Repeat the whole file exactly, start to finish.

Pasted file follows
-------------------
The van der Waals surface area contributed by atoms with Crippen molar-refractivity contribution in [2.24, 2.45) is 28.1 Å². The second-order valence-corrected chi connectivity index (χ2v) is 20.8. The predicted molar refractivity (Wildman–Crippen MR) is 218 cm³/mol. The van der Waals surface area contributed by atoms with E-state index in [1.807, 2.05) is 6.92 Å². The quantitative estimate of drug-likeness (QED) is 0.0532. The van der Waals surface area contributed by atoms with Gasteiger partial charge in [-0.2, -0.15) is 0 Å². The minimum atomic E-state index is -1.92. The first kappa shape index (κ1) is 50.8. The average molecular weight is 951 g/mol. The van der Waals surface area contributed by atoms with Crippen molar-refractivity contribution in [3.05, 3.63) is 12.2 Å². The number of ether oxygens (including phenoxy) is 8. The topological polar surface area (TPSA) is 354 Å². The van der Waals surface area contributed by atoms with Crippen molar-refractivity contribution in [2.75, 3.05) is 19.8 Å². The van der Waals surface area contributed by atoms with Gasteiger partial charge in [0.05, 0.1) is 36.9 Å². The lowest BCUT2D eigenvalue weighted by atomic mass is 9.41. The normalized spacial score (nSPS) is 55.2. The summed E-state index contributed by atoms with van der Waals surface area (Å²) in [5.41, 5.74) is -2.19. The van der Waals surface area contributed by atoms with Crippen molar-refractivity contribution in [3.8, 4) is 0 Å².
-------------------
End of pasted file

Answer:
The van der Waals surface area contributed by atoms with Crippen molar-refractivity contribution in [2.24, 2.45) is 28.1 Å². The second-order valence-corrected chi connectivity index (χ2v) is 20.8. The predicted molar refractivity (Wildman–Crippen MR) is 218 cm³/mol. The van der Waals surface area contributed by atoms with E-state index in [1.807, 2.05) is 6.92 Å². The quantitative estimate of drug-likeness (QED) is 0.0532. The van der Waals surface area contributed by atoms with Gasteiger partial charge in [-0.2, -0.15) is 0 Å². The minimum atomic E-state index is -1.92. The first kappa shape index (κ1) is 50.8. The average molecular weight is 951 g/mol. The van der Waals surface area contributed by atoms with Crippen molar-refractivity contribution in [3.05, 3.63) is 12.2 Å². The number of ether oxygens (including phenoxy) is 8. The topological polar surface area (TPSA) is 354 Å². The van der Waals surface area contributed by atoms with Crippen molar-refractivity contribution in [2.75, 3.05) is 19.8 Å². The van der Waals surface area contributed by atoms with Gasteiger partial charge in [0.05, 0.1) is 36.9 Å². The lowest BCUT2D eigenvalue weighted by atomic mass is 9.41. The normalized spacial score (nSPS) is 55.2. The summed E-state index contributed by atoms with van der Waals surface area (Å²) in [5.41, 5.74) is -2.19. The van der Waals surface area contributed by atoms with Crippen molar-refractivity contribution in [3.8, 4) is 0 Å².